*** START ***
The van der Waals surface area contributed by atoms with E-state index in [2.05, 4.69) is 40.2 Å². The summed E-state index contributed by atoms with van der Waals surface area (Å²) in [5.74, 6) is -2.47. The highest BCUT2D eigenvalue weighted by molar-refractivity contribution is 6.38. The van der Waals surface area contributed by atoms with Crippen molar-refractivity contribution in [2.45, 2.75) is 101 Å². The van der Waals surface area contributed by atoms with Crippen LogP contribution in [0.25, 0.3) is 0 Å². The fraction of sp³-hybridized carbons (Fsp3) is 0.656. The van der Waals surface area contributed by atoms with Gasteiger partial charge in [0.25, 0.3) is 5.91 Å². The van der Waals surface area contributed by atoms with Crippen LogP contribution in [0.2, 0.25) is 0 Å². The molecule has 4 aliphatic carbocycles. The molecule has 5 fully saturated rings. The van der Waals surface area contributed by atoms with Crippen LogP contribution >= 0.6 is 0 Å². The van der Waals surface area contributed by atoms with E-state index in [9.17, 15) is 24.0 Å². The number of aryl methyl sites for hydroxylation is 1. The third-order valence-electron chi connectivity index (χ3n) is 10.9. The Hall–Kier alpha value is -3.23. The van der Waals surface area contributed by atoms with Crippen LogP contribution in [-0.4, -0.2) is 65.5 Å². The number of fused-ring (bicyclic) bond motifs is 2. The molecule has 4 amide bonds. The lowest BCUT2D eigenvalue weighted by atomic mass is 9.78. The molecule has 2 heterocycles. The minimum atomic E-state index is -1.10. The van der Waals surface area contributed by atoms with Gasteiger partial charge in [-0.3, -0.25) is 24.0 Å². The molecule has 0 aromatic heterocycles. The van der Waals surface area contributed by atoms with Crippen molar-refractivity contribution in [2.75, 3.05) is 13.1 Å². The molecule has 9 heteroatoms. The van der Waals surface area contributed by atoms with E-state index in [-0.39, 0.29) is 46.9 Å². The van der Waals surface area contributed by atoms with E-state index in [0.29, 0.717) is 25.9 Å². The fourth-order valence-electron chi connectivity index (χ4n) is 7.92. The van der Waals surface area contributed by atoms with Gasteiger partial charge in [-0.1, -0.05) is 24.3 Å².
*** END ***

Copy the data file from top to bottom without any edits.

The van der Waals surface area contributed by atoms with E-state index in [2.05, 4.69) is 40.2 Å². The summed E-state index contributed by atoms with van der Waals surface area (Å²) in [5.74, 6) is -2.47. The highest BCUT2D eigenvalue weighted by molar-refractivity contribution is 6.38. The van der Waals surface area contributed by atoms with Crippen molar-refractivity contribution in [2.45, 2.75) is 101 Å². The van der Waals surface area contributed by atoms with Crippen LogP contribution in [0.25, 0.3) is 0 Å². The fraction of sp³-hybridized carbons (Fsp3) is 0.656. The van der Waals surface area contributed by atoms with Gasteiger partial charge in [0.25, 0.3) is 5.91 Å². The van der Waals surface area contributed by atoms with Crippen LogP contribution in [0.2, 0.25) is 0 Å². The molecule has 4 aliphatic carbocycles. The molecule has 5 fully saturated rings. The van der Waals surface area contributed by atoms with Crippen LogP contribution >= 0.6 is 0 Å². The van der Waals surface area contributed by atoms with E-state index in [9.17, 15) is 24.0 Å². The number of aryl methyl sites for hydroxylation is 1. The third-order valence-electron chi connectivity index (χ3n) is 10.9. The Hall–Kier alpha value is -3.23. The van der Waals surface area contributed by atoms with Crippen LogP contribution in [-0.4, -0.2) is 65.5 Å². The number of fused-ring (bicyclic) bond motifs is 2. The molecule has 4 amide bonds. The lowest BCUT2D eigenvalue weighted by atomic mass is 9.78. The molecule has 2 heterocycles. The minimum atomic E-state index is -1.10. The van der Waals surface area contributed by atoms with Gasteiger partial charge in [-0.3, -0.25) is 24.0 Å². The molecule has 0 aromatic heterocycles. The van der Waals surface area contributed by atoms with Crippen molar-refractivity contribution in [2.75, 3.05) is 13.1 Å². The molecule has 9 heteroatoms. The van der Waals surface area contributed by atoms with E-state index in [-0.39, 0.29) is 46.9 Å². The van der Waals surface area contributed by atoms with E-state index in [0.29, 0.717) is 25.9 Å². The fourth-order valence-electron chi connectivity index (χ4n) is 7.92. The van der Waals surface area contributed by atoms with Gasteiger partial charge in [-0.1, -0.05) is 24.3 Å².